ng the grapes, these icewines are fairly expensive, ranging from C$54 to C$91 for a 375mL bottle. All of the wineries sample and sell icewine. Peller Estates Winery has an icebar in the basement. What better way to try Canada’s icewine than in an ice bar?!”
5. Maipo Valley, Chile
“The long, narrow country of Chile stretches from north to south and boasts many wine regions due to the country’s geographical position between the Pacific Ocean and the Andes Mountains. The Maipo Valley, a well-established wine region, is known for red wines and is where Vina Undurraga produces several award-winning vintages. From their vineyards, we recommend trying the Altazor red blend or any cabernet sauvignon, for which the region is known.”
6. Mendoza, Argentina
“I was really excited to visit the Mendoza region of Argentina as it’s home of my favourite wine – Malbec! While there I took a wine tour of the Uco Valley. It’s a a beautiful place with lush green vineyards and a backdrop of the snow-topped Andes Mountains. The most beautiful winery I visited was Bodegas Salentein which not only had stunning views, but also an impressive amphitheatre in the winery itself, complete with a grand piano! I’d recommend Salentein’s Malbec. It really packed a punch!”
“Brazil may not be one of the world’s most famous wine regions, mainly because it is fairly difficult for tourists to reach, but the wine, food and views in the area are certainly worth the trip. Most of Brazil’s wineries, or vinicolas, are located in the state of Rio Grande do Sol in South Brazil’s Serra Gaucha region, specifically around the city of Bento Goncalves. Wine production in Brazil kicked off in the late 1800s when Italian immigrants settled in the area, bringing with them their knowledge and love of wine. Several Italian varietals are grown in the area, but Brazil is most known for its espumante, or sparkling wine, which you are sure to taste at most any winery you visit.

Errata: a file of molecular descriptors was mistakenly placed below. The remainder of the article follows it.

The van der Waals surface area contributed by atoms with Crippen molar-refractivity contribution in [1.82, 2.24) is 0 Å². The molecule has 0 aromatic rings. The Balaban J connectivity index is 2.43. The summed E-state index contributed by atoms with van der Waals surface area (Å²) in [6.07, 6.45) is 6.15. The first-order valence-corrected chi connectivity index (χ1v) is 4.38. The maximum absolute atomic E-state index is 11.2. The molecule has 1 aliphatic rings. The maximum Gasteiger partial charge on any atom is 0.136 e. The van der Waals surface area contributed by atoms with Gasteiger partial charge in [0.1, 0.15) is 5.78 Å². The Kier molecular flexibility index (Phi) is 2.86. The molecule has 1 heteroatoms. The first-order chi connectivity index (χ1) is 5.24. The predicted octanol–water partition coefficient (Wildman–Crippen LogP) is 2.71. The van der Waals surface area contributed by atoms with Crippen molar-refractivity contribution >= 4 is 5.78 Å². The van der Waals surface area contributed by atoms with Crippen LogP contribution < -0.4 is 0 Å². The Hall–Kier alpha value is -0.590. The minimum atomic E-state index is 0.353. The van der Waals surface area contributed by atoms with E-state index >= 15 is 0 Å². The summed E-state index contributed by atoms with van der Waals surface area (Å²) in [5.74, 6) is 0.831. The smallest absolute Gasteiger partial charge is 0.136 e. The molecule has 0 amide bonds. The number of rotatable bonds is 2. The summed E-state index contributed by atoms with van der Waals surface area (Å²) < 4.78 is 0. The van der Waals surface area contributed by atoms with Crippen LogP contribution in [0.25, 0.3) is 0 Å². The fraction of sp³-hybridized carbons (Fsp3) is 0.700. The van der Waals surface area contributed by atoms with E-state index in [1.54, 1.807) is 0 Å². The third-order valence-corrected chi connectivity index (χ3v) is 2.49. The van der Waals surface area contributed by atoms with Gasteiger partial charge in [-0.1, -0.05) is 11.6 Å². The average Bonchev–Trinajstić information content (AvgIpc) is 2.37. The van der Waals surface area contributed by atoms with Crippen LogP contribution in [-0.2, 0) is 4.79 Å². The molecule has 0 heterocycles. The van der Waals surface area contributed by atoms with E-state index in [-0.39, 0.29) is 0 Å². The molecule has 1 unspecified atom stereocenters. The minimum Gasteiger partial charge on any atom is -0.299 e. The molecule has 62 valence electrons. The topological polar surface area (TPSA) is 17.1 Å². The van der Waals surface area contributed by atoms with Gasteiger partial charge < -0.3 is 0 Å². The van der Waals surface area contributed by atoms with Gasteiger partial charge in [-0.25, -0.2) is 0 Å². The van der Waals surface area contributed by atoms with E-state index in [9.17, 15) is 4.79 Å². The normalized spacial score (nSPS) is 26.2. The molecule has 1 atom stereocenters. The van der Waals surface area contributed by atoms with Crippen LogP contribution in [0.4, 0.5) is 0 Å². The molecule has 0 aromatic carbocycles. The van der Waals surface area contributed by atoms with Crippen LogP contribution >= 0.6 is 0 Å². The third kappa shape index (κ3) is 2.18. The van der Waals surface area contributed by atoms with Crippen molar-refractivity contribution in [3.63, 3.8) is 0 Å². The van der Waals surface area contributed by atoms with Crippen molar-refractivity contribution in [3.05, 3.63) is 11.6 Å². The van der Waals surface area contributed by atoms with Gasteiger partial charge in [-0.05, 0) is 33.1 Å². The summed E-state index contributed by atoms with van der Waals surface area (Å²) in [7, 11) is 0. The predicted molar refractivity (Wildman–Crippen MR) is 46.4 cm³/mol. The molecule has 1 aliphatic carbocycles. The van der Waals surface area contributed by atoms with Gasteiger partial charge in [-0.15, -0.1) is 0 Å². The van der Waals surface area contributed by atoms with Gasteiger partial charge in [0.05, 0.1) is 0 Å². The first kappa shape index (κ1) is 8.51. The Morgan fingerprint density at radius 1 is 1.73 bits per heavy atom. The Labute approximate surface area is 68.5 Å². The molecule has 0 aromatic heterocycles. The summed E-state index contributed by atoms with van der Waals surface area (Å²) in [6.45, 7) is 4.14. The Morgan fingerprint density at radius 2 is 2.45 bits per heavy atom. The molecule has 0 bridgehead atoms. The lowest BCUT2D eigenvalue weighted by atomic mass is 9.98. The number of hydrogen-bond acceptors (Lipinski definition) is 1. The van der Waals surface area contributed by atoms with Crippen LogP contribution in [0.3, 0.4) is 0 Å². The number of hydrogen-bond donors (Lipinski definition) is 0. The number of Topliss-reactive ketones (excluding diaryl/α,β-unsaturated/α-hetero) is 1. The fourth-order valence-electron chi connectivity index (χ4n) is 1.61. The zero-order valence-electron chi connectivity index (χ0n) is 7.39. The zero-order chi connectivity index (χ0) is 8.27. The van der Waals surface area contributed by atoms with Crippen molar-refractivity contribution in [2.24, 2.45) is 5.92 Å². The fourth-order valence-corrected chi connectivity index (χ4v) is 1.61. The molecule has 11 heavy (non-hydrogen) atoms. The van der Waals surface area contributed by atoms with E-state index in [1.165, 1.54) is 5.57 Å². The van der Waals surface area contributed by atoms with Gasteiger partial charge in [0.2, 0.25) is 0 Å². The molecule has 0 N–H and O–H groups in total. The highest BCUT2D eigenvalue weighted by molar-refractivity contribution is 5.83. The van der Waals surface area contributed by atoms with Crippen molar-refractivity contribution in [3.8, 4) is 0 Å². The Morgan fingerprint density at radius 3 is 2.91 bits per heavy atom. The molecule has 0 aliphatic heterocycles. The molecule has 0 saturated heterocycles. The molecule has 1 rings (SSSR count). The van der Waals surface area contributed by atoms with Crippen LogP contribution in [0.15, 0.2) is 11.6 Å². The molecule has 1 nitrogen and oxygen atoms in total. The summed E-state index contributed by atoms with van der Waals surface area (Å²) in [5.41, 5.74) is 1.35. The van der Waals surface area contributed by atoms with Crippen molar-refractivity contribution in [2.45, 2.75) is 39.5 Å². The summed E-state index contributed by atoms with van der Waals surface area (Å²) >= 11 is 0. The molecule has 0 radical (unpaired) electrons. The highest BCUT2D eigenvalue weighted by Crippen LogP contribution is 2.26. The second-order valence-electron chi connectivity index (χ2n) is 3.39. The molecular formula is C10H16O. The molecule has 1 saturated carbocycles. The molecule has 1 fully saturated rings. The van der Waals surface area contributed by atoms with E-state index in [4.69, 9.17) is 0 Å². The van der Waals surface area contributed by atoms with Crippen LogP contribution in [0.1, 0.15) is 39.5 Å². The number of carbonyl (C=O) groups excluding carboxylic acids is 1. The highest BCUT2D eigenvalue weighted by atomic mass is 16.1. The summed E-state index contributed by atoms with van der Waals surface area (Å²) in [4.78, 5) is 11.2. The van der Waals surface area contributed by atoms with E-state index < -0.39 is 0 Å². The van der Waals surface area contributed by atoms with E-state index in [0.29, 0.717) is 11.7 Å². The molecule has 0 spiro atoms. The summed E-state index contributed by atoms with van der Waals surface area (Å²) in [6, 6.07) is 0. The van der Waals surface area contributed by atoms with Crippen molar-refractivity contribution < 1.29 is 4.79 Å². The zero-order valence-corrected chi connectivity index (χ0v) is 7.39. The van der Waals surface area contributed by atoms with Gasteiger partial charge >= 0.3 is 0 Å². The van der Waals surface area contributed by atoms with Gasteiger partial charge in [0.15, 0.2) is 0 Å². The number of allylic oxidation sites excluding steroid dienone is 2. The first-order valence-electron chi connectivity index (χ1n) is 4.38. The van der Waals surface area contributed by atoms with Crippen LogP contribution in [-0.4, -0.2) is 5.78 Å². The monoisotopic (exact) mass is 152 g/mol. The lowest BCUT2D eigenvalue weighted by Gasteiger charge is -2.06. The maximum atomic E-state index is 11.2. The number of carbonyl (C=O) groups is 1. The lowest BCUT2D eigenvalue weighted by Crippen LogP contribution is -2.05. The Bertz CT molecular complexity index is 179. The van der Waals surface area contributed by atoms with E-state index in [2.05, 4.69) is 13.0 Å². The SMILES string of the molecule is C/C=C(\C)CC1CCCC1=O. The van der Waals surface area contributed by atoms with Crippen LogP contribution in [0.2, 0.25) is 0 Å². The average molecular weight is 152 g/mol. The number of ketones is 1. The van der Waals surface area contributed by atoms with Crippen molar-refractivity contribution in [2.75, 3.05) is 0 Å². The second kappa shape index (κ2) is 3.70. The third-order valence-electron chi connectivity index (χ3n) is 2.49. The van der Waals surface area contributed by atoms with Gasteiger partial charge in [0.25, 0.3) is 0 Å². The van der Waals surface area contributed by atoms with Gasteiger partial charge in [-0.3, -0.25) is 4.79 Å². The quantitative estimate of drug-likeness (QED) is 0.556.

Brazil’s wine country boasts several large, beautiful wineries including Vinicola Salton and Cave de Pedra, located in a beautiful castle. However, some of the best wine we tasted was at the boutique winery Angheben. This winery has several delicious sweet and dry espumantes, but don’t miss tasting their Barbera with its soft, approachable tannins and balanced acidity. The Barbera is also great for pairing with the excellent Italian food that is popular in the region.”